Pagans and Christians
Christianity was introduced to Stirling by the Romans around AD 400 when Stirling was part of a buffer zone between the Picts to the North and the Roman Empire to the south, but before that point it is believed that people worshipped different gods including the Earth, the Sun and the Moon.
The oldest structure in Stirling is a 5-6000 year old stone row (only two stones survive today) at Randolphfield, the stones were used in Lunar observations and aligns with a Great Standstill (where the moon is at its lowest point on the horizon) every 16 years. This ancient and holy place was used for worship for millennia. Randolphfield is the front garden of Police Scotland’s Stirling HQ on the east side of St Ninian’s Road, opposite Clifford Road.
St Ninian’s Kirk, one of the oldest Christian sites in Scotland.
Travel south from Randolphfield as if you’re leaving Stirling. St Ninian’s is on Kirk Wynd and is at least 1500 years old. The original name of the church was ‘Eggles’, which derives from the Latin word ‘Eccles’ which means ecclesiastical or church. While nothing of this early church survives, the graveyard contains two 10/11th century cross slabs, though the bulk of the other stones date from the 17th century and later.
Cambuskenneth Abbey is said to have been founded by King Kenneth MacAlpine following a victory over the Picts in AD843. The Abbey was refounded by David I in the 12th century. Legend has it that William Wallace’s arm is buried here. However, it is definitely King James III’s final resting place and Robert the Bruce held his first post-Bannockburn Parliament here. Finally in 1651 during the siege of Stirling the bell tower came under musket fire and its west side has dozens of impacts. Leave St Ninian’s, turn left and then left again at the big roundabout onto the A9 (Burghmuir Road). Take this road, past the Burghmuir Retail Park as if you’re heading for Perth. Go past the Upper Craigs roundabout and onto the next roundabout and turn right towards Causewayhead (Causewayhead Road). Keep on this road until you’re in Caueswayhead. Turn right onto the A907 and then right again towards Cambuskenneth. You can’t miss the Abbey Tower.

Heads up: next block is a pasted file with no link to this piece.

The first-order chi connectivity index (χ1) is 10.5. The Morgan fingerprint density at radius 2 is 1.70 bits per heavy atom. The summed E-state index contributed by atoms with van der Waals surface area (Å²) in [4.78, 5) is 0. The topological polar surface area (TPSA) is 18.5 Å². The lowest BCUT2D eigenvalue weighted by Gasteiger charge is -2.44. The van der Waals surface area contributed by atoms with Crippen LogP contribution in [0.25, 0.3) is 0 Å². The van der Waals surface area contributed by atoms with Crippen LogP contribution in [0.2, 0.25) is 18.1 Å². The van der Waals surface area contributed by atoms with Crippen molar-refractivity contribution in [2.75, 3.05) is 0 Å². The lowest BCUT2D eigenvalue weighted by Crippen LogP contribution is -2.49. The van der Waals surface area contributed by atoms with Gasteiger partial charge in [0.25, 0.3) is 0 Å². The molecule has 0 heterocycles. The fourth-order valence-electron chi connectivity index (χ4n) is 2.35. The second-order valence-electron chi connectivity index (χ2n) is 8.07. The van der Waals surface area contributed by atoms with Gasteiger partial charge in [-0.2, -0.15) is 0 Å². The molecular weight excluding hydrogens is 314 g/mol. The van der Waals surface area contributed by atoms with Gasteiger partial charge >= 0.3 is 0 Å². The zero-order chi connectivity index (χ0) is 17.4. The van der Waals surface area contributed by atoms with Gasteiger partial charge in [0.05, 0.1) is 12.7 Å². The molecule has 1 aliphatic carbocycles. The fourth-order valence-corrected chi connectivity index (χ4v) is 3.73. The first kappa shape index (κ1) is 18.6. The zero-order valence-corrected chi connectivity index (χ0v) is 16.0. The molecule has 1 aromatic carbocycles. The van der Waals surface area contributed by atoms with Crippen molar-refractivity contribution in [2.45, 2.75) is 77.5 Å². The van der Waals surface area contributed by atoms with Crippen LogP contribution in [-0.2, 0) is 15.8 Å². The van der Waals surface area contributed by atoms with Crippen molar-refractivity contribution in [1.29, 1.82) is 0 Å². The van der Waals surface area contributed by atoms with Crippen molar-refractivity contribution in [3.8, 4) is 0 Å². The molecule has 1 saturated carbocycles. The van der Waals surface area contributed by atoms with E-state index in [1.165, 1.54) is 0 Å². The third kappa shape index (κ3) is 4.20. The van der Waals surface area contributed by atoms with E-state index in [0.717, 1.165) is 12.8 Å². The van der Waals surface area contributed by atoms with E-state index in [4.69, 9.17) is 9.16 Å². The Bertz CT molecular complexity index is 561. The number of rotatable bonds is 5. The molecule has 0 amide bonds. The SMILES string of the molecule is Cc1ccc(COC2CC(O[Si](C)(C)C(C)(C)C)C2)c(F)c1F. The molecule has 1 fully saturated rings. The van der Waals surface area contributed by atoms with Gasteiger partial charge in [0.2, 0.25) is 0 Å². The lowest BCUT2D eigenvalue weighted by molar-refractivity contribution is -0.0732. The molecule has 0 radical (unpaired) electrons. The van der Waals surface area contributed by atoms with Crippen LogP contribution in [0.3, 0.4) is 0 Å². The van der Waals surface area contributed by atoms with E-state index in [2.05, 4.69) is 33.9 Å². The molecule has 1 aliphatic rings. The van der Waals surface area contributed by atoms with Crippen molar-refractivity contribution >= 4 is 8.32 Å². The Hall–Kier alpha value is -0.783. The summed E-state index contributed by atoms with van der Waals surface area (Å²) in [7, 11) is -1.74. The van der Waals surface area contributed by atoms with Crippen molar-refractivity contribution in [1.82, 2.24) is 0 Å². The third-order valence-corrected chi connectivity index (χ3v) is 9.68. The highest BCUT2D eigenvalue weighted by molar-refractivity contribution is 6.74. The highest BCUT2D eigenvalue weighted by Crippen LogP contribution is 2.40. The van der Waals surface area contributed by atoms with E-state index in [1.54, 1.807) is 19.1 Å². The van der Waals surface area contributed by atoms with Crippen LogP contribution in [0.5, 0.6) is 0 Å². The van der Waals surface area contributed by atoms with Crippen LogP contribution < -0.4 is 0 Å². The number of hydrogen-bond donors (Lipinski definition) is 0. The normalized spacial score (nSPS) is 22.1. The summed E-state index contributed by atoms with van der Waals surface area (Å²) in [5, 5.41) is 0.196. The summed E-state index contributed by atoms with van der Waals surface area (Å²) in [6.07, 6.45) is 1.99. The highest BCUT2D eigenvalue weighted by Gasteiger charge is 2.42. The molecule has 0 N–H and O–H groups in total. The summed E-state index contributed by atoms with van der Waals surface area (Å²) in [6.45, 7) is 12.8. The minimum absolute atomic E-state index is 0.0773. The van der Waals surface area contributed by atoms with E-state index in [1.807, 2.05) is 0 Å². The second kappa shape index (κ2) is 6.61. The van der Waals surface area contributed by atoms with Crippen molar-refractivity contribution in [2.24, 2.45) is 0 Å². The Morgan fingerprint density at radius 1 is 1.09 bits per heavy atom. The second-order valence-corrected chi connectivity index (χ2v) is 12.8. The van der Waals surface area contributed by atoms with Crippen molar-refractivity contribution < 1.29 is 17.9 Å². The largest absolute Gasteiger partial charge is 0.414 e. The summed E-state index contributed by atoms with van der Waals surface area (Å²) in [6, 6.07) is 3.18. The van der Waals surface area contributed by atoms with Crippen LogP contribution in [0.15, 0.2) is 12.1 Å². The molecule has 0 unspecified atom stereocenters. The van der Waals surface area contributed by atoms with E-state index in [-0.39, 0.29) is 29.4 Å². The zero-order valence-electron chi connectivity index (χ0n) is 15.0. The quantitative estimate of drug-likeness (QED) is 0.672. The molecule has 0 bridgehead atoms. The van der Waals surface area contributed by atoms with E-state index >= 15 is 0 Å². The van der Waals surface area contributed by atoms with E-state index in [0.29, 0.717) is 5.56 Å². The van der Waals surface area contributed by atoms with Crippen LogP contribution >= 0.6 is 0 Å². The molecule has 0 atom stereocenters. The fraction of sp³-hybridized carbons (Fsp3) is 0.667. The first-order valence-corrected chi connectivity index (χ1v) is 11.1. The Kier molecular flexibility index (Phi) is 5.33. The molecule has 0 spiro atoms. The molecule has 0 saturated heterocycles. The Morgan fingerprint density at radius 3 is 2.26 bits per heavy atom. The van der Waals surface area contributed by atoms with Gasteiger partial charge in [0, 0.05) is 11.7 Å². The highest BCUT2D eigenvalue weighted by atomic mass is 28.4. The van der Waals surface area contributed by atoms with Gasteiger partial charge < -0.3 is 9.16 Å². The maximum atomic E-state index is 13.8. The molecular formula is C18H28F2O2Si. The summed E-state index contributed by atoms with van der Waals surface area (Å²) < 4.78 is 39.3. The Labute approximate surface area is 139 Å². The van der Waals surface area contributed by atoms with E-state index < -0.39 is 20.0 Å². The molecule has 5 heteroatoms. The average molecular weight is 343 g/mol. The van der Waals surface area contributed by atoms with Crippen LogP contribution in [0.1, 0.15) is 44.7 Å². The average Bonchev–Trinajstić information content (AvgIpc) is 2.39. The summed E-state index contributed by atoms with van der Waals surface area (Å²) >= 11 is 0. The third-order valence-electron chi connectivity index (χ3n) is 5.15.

Old Logie Kirk
After your visit to the Abbey, why not refresh yourself at the Abbey Inn? Then, if you have time, visit Old Logie Kirk, which is another ancient place. The name Logie derives from the Latin word ‘locus’ for (holy) place and it was likely founded in late Roman period. While nothing of this early church survives, the graveyard contains two Viking hogbacks dating to around the 10/11th century AD. The bulk of the gravestones date from the 17th century, with the earliest dating to 1620. Leave Cambuskenneth and turn left onto the A907 going towards Causewayhead, turn right towards the Wallace Monument. Then turn left at the sign Logie Kirk, park in the New Kirk’s car park and walk up the hill to the old kirk.
Leave Logie and go back towards Causewayhead and turn right towards Bridge of Allan. Keep going towards Dunblane, the cathedral is well signposted. Dunblane means Blane’s Dun or Fort. It was founded in the late 800s on Holmehill (right next to the cathedral) by followers of the Celtic St Blane (who died in AD 590) and was burnt down by the Vikings in AD912. As Dunblane has a cathedral it’s really a city. Entry to the cathedral is free, and it contains the best collection of medieval carved wood in Scotland. Before you go in, walk round the building and look at the odd angles and different stones that reveal the ancient history of the cathedral. Its east side is covered in hundreds of pock marks from musket balls fired at the building over the centuries. Inside the cathedral are fragments from two 1000 year old Celtic crosses.